GAVIN McDONNELL’S excellent run of form has attracted the heavyweight backing of another fighter who is currently on fire. Tony Bellew trains alongside the super-bantamweight at Dave Coldwell’s gym and the former WBC cruiserweight holder believes that the 32-year-old’s wins over Gamal Yafai and Stuart Hall (both by decision) should lead to another world title shot.
Doncaster’s McDonnell lost to Rey Vargas for the vacant WBC world title in February of last year yet has rebounded in fine fashion and raised a few eyebrows when he soundly and roundly out-pointed the highly-touted Yafai for a WBC International title in March.
The win over Hall flew under the radar somewhat yet with his stock currently high in the ratings — he is ranked at number three by the WBC — Bellew believes that his stablemate is on course for a world title tilt either later this year or in 2019.
“A lot of people had that fight with Yafai a real 50-50, but it’s a testament to the character and will of Gavin why he went in there that night and carried out the task in such a manner,” he said. “Believe me, Yafai is an outstanding young fighter and Gavin went in there and made it look easy at times. The Vargas fight last year was perhaps a step too far at that very moment, but he’s learnt his lessons and the improvements have been unbelievable.”
Bellew added that McDonnell has “outgrown” British level and hopes to see him add another world title to the family trophy cabinet following his brother Jamie’s IBF and WBA bantamweight title successes prior to his loss to Naoya Inoue in Japan last month, in which he struggled to make weight.
The Internet may be putting the squeeze on newspapers in general, and local ones in particular, but writers can still produce fine topical and timely work. John Gibson of the Evening Chronicle caught up with former IBF cruiserweight champion and TV pundit Glenn McCrory and discovered that the 53-year-old wants to tackle the issue of dehydration in boxing.
McCrory believes that for too long fighters have tried, and increasingly failed, to boil themselves down to an artificial poundage in order to gain what they and their teams perceive to be an advantage. Glenn, though, admitted that he used to fool himself into thinking the struggle to make weight had benefits that out-weighed the obvious health costs and issues.
“When I defended my world title against Jeff Lampkin in 1990 I was so dehydrated making the weight that I knew I was going to lose the fight even before I got into the ring,” he told The Chronicle. “I was so weak and exhausted that my biggest fear wasn’t losing the title — I feared for my life. I genuinely mean that. Nothing has changed since then though. The problem has never gone away.”
“You’re playing Russian roulette with your health,” he added. “It’s natural to take risks. Fighters are always looking for an advantage and are prepared to go to great lengths to get it. As a consequence they are routinely taking risks in terms of dehydration to get down to certain weights and we need to look at that including hydration levels generally in the run-up to fights and post-fight too.”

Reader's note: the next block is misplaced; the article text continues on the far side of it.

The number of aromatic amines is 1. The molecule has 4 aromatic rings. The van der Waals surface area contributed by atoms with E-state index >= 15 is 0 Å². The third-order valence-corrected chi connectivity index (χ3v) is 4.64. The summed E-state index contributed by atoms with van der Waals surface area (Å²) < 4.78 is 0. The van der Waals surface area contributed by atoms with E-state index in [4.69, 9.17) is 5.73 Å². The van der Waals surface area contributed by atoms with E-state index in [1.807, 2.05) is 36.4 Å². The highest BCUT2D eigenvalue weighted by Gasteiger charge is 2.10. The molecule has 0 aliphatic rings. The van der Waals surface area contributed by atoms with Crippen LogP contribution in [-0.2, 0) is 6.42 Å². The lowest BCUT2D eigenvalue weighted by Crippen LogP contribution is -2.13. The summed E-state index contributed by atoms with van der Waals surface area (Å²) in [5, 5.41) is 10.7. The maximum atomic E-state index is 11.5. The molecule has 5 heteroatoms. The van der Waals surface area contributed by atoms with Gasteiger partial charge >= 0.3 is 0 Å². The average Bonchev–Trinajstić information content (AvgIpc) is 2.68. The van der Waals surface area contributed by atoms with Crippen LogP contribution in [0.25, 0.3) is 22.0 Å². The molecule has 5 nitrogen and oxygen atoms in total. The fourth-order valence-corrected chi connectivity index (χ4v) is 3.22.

McCrory aims to do something about it, admitting that he has raised the issue with the BBBoC and the WBC and will continue to champion the cause. While failure to make the weight hits the headlines and leads to comments and criticism fighters around the globe are sweating themselves down daily and risking their health in the process. The benefits are often dwarfed by the risks, both in the short and long-term, as well as impacting on the ability to perform in the ring.
With the issue of mental health in boxing now at the forefront, the long-standing problem of fighters trying to gain a legal physical handicap over opponents by out-weighing them dramatically on fight night has somewhat faded into the background, only rearing its head when a pale, emaciated fighter staggers to the scales only to declare “No mas” in their battle to hit the stipulated poundage. It is time for a discussion about weight again, even if it leads into the same cul de sacs that is has headed down in the past.
Fighters will always try to gain every and any advantage, and the sport has got fudging its way past check weigh ins and other balances down to a T due to the sports science available to them, but the issue is still there and the dangers are still very real.
The issue of the wide scorecards in Josh Taylor’s favour after his win over Viktor Postol on Saturday night is already firmly in boxing’s rear-view mirror, with many now turning their attention to the Edinburgh-based boxer’s next move.
George Groves trains alongside Taylor under the watchful eye of Shane McGuigan and the WBC’s super-middleweight holder knows enough about world class talent to declare that his friend is heading to the world level following his latest win.
Groves has no doubt Taylor will join him as a world champion. He told Scotland’s Daily Record and Sunday Mail that: “Beating Postol shows he’s now at world level. He can not only win a world title but keep it.”
Groves also described the 27-year-old as “crazy” due to his inability to switch off from the his chosen profession, something that “The Saint” believes is important if you are to avoid going stale and he has tried to pass down a few hard-earned tips to Taylor.
“He shares a room with Lee McGregor in this camp and Lee has been sending in videos of Taylor up at one in the morning shadow boxing,” he said. “He has no off button. That’s the kind of thing where I’d like to put an arm around him and say: ‘Mate, I don’t even shadowbox when I’m the gym! Have a rest, man!’”